One of the options available to you in the hub, is the ability to train your pilot when not in combat. This gives a permanent boost to your character’s many stats. The training varies in gold and energy cost, energy being a separate resource from stamina that also regenerates over time. When you train you spend both gold and energy. The training isn’t guaranteed to work, meaning it’s possible to lose gold and energy and gain absolutely nothing. Early on this wasn’t noticeable, as I was almost guaranteed to succeed in any training I did. Sadly, this wasn’t the case later on. Once my stats began climbing into the 100s, I was no longer able to succeed at any of the training exercises, to the point that it seemed impossible to succeed. Case in point – I have failed one particular training more than 20 times in a row. That means I log on, spend all of my energy and tons of gold, gain nothing, and then wait for more energy. It makes the training aspect of the game quickly feel like something that serves no purpose other than taunting you from the sidebar.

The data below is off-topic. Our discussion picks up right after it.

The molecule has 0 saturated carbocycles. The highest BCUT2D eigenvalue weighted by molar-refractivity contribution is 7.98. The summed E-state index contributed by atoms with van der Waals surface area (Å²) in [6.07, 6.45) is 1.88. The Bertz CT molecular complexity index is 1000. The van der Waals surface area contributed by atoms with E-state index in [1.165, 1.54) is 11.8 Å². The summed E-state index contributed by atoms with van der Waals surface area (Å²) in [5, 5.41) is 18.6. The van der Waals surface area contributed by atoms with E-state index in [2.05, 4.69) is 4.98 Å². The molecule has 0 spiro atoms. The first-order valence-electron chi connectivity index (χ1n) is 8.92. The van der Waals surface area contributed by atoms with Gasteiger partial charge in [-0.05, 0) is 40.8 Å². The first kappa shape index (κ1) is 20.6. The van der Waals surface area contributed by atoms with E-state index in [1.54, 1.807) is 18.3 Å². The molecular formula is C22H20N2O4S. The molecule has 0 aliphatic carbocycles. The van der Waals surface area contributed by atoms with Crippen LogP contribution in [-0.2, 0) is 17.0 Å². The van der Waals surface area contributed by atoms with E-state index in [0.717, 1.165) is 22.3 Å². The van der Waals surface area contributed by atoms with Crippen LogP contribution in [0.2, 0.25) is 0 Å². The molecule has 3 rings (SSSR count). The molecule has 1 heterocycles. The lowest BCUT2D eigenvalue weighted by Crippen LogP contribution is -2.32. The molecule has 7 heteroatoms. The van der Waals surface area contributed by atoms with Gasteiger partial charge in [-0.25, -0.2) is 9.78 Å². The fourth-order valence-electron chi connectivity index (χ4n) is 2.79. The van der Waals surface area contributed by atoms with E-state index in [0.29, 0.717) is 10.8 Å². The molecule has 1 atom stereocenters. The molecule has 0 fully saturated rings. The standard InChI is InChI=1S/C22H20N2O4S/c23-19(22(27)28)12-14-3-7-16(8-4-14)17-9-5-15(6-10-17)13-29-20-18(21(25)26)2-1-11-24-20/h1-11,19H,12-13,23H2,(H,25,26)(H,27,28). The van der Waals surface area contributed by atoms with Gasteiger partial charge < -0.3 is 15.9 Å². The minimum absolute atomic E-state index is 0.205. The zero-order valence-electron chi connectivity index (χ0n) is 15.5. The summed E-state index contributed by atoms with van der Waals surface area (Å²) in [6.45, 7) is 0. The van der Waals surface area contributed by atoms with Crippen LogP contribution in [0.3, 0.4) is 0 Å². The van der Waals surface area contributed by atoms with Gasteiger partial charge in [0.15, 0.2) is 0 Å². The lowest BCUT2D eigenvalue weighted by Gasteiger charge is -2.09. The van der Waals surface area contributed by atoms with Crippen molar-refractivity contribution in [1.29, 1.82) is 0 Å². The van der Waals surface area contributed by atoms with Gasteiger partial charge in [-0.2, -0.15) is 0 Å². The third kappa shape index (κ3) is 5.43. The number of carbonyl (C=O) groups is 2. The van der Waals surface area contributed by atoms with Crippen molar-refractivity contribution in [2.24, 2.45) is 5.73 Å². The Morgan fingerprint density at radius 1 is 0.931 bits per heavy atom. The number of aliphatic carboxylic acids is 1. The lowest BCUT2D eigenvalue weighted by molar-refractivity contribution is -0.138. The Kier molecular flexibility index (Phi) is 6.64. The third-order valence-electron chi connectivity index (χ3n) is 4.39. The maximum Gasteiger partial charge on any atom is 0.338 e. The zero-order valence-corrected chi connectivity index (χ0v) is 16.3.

So, despite these shortcomings, is the game worth playing? Absolutely. The graphics and music are just oozing Kairosoft’s signature charm and style. The gameplay is a blast and perfect for quick play sessions. The number of options lets you feel as if the plane and base are truly yours. I could go on and on about the little things that make this game a blast to play. It’s just a shame the game’s many energy and stamina systems make it feel as if Kairosoft doesn’t want you playing it for too long.
Skyforce Unite! is available for free with optional in-app purchases on the Google Play Store.